Does this restrictive covenant prevent HMO development?

by Readers Question

10:49 AM, 27th January 2020
About 2 months ago

Does this restrictive covenant prevent HMO development?

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Does this restrictive covenant prevent HMO development?

I am a first time potential landlord intending to convert our family home for HMO use and have carried out due diligence and am satisfied that the project is feasible other than concern re a restrictive covenant.

The property was built by Shepherd Homes in 2007 who have since been taken over by another business and while still trading are no longer involved in residential property development/ building.

The restrictive covenant contained in the property’s TP1 as stated by Shepherd Homes states ” not to use the property or permit it to be used except as a single dwelling house with appurtenances and not to use the property for any trade or business save that nothing in this clause shall prevent the transferee and other members of the transferees household from working at the property provided that the work does not include visits or deliveries from the property and does not adversely affect the amenity of the residential use of the estate”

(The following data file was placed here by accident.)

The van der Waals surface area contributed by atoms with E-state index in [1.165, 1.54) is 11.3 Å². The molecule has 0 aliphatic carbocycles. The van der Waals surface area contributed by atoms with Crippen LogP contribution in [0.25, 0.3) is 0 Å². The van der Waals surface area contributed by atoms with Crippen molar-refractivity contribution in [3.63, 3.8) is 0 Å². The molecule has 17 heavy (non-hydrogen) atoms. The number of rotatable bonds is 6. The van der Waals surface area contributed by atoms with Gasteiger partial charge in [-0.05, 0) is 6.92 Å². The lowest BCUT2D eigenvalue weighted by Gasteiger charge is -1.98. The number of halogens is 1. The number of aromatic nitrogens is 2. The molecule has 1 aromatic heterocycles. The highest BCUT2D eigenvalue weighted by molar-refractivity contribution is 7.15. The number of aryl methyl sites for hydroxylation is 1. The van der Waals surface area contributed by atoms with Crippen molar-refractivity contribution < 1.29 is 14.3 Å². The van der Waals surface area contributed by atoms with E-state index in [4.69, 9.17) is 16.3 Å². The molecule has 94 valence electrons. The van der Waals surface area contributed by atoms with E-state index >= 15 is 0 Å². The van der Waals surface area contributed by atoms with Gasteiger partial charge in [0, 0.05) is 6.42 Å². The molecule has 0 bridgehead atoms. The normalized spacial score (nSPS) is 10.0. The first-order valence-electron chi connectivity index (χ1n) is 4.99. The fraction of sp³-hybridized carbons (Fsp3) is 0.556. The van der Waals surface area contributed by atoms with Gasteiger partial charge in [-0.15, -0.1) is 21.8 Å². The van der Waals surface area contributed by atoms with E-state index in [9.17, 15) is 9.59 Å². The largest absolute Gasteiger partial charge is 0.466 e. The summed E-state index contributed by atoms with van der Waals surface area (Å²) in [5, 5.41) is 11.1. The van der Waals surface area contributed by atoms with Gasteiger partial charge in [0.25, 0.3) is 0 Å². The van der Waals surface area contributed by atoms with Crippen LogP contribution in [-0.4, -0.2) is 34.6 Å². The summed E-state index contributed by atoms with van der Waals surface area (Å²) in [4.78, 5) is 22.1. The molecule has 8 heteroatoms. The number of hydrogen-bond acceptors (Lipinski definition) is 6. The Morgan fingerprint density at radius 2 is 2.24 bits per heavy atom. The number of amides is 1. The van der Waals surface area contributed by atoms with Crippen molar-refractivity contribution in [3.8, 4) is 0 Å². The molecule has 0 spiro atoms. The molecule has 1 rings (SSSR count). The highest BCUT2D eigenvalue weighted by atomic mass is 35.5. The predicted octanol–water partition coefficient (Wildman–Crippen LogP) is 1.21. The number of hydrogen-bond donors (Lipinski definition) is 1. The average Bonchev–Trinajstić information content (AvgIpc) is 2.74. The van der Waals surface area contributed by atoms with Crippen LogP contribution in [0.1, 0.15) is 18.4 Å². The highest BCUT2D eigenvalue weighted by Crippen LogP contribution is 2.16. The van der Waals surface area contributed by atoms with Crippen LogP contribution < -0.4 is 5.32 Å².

I will take formal legal advice but would both welcome and appreciate any thoughts / views on this issue, my apologies for such a lengthy first contribution to the forum and thank you in advance for any assistance given.

Steve



Comments

Steve FLS

10:50 AM, 28th January 2020
About 2 months ago

Reply to the comment left by F1_Fan at 28/01/2020 - 09:56
Hello and thanks very much FL, take your point about the likelihood of my probably being able to press on with the HMO without much likelihood of their being a legal challenge from others but my immediate neighbours are quite wealthy professionals who won't be easily daunted at the prospect of legal proceedings, I can quite understand why they would prefer not to have an HMO so for peace of mind I'll take further legal advice before I go too much further with this, thanks again for your advice,it's much appreciated.